Crypts, cottages and castles

The Queen Victoria statue is located in Kensington Gardens in London. (Roxanne Rowley/Courtesy photo)

The Queen Victoria statue is located in Kensington Gardens in London. (Roxanne Rowley/Courtesy photo)

With all its history, England is worth more than one visit

By ROXANNE ROWLEY
Special to the News Advocate

There are many locales to vacation, both at home and abroad, in this wide and wonderful world. And many of them merit more than one visit.

England is one such place, at least for my husband and me. We enjoy going to England, partly because it is the land of my husband’s ancestors as well as being a fascinating and appealing country.

St. Martin-in-the-Fields was built in the 1720s. Saint Martin’s mission was caring for the poor. (Roxanne Rowley/Courtesy photo)

St. Martin-in-the-Fields was built in the 1720s. Saint Martin’s mission was caring for the poor. (Roxanne Rowley/Courtesy photo)

We visited England a few weeks before the big Royal Wedding. What an exciting time to be on holiday there. There was a lot of interest in Harry and Megan, the royal couple, and it was easy to strike up a conversation.

It seems that Prince Harry is a favorite with many people. So we had some very enthusiastic chats with locals and visitors alike.

London is an incredible and exciting city with a population of almost 9 million. In spite of its size, London is a pretty manageable city thanks to the Tube (subway) and the neighborhoods. There are so many sights with the numerous galleries, museums and historic buildings that it would take months to see it all.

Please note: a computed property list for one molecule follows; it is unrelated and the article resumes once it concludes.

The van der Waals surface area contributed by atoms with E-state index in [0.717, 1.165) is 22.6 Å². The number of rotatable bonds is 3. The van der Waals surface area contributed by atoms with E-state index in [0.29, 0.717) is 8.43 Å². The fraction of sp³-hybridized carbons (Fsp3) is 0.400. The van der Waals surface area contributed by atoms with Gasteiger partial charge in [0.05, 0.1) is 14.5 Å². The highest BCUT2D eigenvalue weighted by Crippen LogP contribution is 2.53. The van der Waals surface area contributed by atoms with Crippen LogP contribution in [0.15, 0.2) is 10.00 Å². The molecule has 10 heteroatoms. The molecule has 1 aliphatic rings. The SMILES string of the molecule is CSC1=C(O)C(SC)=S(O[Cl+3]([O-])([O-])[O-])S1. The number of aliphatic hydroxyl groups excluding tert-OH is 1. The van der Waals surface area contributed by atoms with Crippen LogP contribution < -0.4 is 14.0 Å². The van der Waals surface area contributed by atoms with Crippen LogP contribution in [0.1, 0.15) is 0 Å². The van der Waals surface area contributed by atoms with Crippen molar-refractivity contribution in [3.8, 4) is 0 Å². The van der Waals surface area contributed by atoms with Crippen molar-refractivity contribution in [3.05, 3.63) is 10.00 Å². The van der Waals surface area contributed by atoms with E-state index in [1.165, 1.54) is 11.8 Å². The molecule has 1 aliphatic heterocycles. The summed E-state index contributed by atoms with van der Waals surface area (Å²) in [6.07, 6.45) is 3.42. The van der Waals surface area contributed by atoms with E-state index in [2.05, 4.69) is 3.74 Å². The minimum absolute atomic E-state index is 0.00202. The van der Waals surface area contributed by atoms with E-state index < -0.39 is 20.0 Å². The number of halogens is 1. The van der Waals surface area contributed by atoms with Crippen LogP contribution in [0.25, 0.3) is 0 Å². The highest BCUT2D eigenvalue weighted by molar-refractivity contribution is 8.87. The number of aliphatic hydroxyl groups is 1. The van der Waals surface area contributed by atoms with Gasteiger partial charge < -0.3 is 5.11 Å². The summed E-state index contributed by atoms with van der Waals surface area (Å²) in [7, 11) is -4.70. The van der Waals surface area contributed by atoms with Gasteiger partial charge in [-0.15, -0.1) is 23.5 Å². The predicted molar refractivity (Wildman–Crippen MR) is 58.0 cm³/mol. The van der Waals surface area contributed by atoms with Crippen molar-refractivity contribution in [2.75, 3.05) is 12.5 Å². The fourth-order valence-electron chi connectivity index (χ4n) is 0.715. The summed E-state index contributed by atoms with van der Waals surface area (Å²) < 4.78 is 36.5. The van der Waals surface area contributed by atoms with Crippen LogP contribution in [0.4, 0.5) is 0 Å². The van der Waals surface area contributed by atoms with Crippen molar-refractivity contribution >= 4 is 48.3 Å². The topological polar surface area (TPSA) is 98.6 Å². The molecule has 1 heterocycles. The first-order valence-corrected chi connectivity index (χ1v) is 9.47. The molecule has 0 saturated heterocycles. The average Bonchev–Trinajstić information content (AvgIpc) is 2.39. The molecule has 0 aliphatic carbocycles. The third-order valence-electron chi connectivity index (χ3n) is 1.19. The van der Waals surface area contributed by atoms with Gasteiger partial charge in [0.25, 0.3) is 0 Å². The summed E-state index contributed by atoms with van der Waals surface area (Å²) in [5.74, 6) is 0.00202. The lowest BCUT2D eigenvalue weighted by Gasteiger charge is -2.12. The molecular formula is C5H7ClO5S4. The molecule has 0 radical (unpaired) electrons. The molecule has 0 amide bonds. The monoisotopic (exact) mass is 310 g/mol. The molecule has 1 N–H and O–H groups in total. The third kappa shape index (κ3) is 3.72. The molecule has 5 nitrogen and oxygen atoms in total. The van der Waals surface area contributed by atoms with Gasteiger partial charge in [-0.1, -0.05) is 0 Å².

One of our favorite places was St. Martin-in-the-Fields. The church was built in the 1720s. Saint Martin’s mission was caring for the poor. Back in the 13th century there was a church was where St. Martin-in-the-Fields stands today. Then it was in the field in the middle of nowhere, hence the name of the “new” church.

There is a very good cafeteria in the crypt of the church, and a gift shop that helps raise funds to achieve that goal. It is a unique place to dine sitting over a gravestone of a monk in that ancient crypt. I am pretty sure the spirits of the monks are happy lots of people visit the crypt so the work of serving the poor can continue.

Tower Bridge, a drawbridge, spans the Thames River. It was built to accommodate the growth of the East End of London. (Roxanne Rowley/Courtesy photo)

Tower Bridge, a drawbridge, spans the Thames River. It was built to accommodate the growth of the East End of London. (Roxanne Rowley/Courtesy photo)

Trafalgar Square is the central square in London. It is an exciting place to hang out and observe people. It is also the home of Nelson’s Column, a tribute to Lord Horatio Nelson, who died at the Battle of Trafalgar in 1805.

From Trafalgar Square it is easy to visit the National Portrait Gallery, the National Gallery and St. Martin-in-the-Fields.

Our hotel happened to be near Kensington Gardens, a great place to stroll. Kensington Palace was also close by. We passed a statue of Queen Victoria each time we took a walk in the gardens.

Like so many of the gardens in London, there were lots of flowers, greenery and many trees — some quite old.

Tower Bridge spans the Thames River. It is a drawbridge and was built to accommodate the growth of the East End of London. It lifts about a thousand times a year to let ships pass through. It is an impressive piece of architecture and has become kind of an iconic symbol of London.

Not far from Tower Bridge is the 900 year old Tower of London. It has served as a castle and as a king’s residence, but it is best known as a prison and an execution site for rebels. Anne Boleyn lost her head there, as did Sir Thomas Moore and others.

One of the highlights, for me at least, was the visit to Highclere Castle, located near Hampshire, an hour’s train ride west of London. The popular British series, “Downton Abbey,” was filmed there.